As of today it is only fair to say that we simply do not know how we respond to low levels of radiation exposure. I have attended meetings in which three respected researchers, presenting papers in the same session, have shown three different interpretations of laboratory and epidemiological data – all to the 95% confidence level. Until we have more information, with smaller error bars, we have to admit that there is no definitive model describing how low levels of radiation affect us.

Progress is being made, however, at both extremes of the spectrum – the cell and the population. Epidemiological studies of populations in natural areas with high background levels of radiation, as well as people who work with radiation for a living and those exposed to radiation from Chernobyl and other Soviet nuclear facilities, and in the atomic bombings of Japan, continue to yield data. At the same time, investigations into cellular DNA damage repair mechanisms, carcinogenesis, and the nature of radiation damage to cells is helping us to understand the exact mechanisms involved in turning a “hit” into a cancer. There is some reason to feel confident that, within the next few years, we will have a deeper and more ac- curate understanding of these phenomena, leading us to a more accurate model of radiation dose-response at low levels of radiation exposure.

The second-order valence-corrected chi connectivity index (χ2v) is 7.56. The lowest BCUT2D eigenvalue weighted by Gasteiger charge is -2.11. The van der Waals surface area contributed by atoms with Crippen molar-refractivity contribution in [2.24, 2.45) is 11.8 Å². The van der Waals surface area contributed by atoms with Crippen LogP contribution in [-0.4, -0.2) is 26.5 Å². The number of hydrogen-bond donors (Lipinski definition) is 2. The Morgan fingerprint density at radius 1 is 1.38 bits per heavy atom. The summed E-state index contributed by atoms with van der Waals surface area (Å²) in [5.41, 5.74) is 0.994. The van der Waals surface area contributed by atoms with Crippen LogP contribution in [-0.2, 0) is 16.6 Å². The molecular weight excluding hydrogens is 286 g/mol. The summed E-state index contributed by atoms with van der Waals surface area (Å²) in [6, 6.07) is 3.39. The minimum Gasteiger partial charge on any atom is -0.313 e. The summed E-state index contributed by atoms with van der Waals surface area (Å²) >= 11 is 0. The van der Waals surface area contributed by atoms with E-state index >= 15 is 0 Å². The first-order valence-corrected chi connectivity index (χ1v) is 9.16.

The next question, then, is “so what?” In other words, how might our thoughts about radiation change, how might our regulations and practices change, how will our thinking change once this controversy is resolved? This special edition is an attempt to guess. The purpose of this volume is to examine the possible non-scientific impact of resolving the LNT debate, regardless of which model is found to be most accurate. The goal in assembling it was to provide a timely, thought-provoking, and balanced look at how resolving the LNT debate might affect our policies, the ethics of controlling radiation exposure, and the use of radioactive materials on a global scale.

This issue begins with a recap by Ron Kathren, describing the history of the LNT controversy. Professor Kathren has researched and written widely on various historical aspects of radiation safety and, in his contribution, we have a wonderful summary of how we came to regulate radiation exposure according to the LNT hypothesis. Scientific controversies take place over a period of years or decades as ideas, hypotheses, scientists, and fields of inquiry ripen and mature with time. Understanding the time in which this controversy began and the changes in the intervening years may help us to better understand why it has become a controversy of such relevance today.